In all, I consider this project worthwhile.  2 hours from idea to implementation, 25% of our app pool found out what happens to their app, and our BUForums increased by nearly 100 new students. Those who did stick around after the video are now getting more questions asked. The video avoided the good project graveyard and was successful.

As always, comments, suggestions and thoughts are appreciated. Leave a comment!

Comments posted (10)

This is a great idea, and it proves you can create some good, useful content quickly…assuming the powers that be sign off on the unpolished look.

It passes the authenticity test until the ‘dark scene’, which feels more like ‘marketing to’ rather that ‘talking with’, so I can understand why viewers would drop out then. I think they can smell that kind of thing a mile a way.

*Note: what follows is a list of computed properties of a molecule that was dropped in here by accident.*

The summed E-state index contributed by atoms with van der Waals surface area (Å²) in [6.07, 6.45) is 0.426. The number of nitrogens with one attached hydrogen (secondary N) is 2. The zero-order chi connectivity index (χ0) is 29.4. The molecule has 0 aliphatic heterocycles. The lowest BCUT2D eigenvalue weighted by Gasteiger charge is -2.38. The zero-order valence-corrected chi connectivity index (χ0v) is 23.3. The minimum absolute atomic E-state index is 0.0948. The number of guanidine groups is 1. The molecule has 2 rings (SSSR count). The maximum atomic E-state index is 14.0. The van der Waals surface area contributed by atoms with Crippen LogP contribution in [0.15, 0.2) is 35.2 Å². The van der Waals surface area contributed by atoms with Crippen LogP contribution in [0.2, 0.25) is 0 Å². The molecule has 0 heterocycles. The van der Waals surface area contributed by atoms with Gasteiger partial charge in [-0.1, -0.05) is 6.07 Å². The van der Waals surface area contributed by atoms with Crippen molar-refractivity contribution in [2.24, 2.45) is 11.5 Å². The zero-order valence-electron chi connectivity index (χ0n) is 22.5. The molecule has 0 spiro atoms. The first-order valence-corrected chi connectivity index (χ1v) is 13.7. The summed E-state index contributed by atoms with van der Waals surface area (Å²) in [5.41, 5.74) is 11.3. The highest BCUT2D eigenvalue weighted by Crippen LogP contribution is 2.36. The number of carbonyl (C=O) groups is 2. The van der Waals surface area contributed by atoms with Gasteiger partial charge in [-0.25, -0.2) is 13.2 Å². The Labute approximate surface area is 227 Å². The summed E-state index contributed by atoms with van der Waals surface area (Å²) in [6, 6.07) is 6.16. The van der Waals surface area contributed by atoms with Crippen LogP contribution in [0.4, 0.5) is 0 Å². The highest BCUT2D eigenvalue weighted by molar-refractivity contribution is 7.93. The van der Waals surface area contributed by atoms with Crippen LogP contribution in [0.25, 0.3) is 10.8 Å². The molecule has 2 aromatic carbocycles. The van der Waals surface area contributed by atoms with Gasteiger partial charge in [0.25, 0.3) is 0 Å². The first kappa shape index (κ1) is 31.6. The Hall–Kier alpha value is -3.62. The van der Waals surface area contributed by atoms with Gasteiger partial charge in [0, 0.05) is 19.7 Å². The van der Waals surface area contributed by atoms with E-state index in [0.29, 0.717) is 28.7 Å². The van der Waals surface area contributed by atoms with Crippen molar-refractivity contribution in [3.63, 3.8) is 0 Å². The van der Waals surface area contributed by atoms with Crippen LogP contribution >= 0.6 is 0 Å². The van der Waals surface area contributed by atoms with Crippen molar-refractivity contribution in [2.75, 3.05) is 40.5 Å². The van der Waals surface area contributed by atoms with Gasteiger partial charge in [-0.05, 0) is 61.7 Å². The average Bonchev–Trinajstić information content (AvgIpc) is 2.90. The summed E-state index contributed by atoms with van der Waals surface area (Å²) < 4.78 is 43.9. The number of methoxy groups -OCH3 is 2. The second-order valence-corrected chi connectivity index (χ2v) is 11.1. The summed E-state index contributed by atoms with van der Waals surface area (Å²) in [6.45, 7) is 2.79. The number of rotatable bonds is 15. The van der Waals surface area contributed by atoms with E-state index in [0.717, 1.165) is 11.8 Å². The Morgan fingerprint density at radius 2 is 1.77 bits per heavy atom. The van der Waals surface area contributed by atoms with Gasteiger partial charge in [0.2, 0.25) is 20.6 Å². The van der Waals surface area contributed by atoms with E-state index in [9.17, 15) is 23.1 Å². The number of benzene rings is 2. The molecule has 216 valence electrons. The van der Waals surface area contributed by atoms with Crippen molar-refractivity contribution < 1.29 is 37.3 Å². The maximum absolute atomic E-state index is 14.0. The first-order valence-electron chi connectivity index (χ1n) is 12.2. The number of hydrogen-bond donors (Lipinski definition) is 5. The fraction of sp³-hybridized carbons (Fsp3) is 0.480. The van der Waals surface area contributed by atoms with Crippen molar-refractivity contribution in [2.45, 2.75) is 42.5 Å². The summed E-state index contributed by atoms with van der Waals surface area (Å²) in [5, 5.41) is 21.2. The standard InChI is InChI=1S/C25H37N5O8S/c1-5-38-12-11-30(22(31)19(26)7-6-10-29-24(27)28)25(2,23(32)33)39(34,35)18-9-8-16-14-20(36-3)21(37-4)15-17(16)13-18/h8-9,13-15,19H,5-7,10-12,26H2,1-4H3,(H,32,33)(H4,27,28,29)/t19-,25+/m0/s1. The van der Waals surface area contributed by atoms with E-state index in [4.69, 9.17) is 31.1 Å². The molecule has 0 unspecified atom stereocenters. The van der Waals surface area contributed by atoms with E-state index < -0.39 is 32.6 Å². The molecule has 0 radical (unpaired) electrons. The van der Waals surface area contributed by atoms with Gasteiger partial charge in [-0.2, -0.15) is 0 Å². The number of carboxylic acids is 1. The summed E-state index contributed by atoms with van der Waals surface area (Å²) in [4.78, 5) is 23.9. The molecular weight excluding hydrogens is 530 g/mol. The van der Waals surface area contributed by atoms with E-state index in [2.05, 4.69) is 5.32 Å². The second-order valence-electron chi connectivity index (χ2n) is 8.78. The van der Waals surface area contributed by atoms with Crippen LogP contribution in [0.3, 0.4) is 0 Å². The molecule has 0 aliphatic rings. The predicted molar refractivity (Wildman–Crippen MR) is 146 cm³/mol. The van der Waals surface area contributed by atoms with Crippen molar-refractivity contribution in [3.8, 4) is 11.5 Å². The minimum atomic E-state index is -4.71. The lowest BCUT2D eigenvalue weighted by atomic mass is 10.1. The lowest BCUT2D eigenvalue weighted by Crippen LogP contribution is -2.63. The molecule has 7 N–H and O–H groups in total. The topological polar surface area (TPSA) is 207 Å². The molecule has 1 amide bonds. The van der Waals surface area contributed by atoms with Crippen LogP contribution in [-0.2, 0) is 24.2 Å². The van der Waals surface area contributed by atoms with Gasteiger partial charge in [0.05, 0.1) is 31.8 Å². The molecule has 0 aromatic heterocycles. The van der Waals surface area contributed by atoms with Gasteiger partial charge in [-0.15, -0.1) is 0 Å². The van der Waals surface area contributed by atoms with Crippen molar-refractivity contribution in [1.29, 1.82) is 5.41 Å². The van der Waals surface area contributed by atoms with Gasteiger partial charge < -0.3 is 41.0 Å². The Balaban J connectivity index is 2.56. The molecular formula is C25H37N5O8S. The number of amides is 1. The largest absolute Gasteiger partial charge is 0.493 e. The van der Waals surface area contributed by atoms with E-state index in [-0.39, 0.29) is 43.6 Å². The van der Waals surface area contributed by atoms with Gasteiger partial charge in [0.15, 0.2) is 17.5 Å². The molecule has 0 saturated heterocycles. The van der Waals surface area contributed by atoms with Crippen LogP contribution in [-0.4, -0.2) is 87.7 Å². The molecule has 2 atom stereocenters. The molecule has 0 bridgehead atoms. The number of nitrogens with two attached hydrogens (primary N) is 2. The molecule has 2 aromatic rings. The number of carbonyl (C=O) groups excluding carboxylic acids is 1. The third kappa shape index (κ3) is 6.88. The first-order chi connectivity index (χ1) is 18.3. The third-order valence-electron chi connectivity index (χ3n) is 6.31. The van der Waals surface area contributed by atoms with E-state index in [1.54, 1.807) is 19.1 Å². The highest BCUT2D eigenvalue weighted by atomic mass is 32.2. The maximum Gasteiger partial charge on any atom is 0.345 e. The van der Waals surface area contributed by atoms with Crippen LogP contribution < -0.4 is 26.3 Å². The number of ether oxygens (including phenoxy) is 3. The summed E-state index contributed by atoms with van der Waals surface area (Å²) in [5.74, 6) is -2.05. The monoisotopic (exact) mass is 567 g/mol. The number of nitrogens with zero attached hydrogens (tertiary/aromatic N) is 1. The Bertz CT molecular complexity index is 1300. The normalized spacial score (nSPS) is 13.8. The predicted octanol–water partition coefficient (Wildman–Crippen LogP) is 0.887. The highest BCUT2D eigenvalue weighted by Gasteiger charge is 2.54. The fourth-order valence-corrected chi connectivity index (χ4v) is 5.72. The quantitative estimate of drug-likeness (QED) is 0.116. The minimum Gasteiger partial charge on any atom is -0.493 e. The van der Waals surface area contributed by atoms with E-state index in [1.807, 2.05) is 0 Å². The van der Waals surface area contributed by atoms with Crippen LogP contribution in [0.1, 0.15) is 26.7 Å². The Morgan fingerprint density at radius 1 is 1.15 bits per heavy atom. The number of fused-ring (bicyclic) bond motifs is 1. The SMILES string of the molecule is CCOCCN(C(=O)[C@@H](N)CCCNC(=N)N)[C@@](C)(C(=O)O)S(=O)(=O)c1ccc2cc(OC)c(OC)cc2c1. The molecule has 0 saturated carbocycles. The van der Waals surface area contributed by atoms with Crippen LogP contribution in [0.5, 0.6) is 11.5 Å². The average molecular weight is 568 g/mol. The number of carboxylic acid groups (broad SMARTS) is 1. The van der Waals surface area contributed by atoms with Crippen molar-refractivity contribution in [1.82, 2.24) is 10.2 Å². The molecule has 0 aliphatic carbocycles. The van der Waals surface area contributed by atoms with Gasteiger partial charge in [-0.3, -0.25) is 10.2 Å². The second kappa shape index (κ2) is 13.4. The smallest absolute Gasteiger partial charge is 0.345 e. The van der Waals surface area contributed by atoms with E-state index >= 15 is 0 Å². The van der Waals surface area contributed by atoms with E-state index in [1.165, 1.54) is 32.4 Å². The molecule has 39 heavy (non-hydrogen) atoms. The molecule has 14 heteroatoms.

I’ve got to get one of those cameras. Nice work!

I really like the idea for the video. That’s a great way to keep students connected and interested during that (kinda stressful for them) time when they aren’t sure where things are at with the school.

Also, I agree, it’s easiest to do things on your own. Then tell your boss after the fact for the final approval. They’re more likely to give approval when they see the finished product than when you are trying to describe what your plan is, which can often stress them out . . . leading to the graveyard effect! When they see that everything is safely complete and looks good, they feel happy. When they hear the idea and maybe don’t understand exactly how it will go from idea to completion, they feel nervous and start creating committees, etc.

Very impressive stats….but I’m curious as to why you like open rate better than click through rate or click-to-open rate?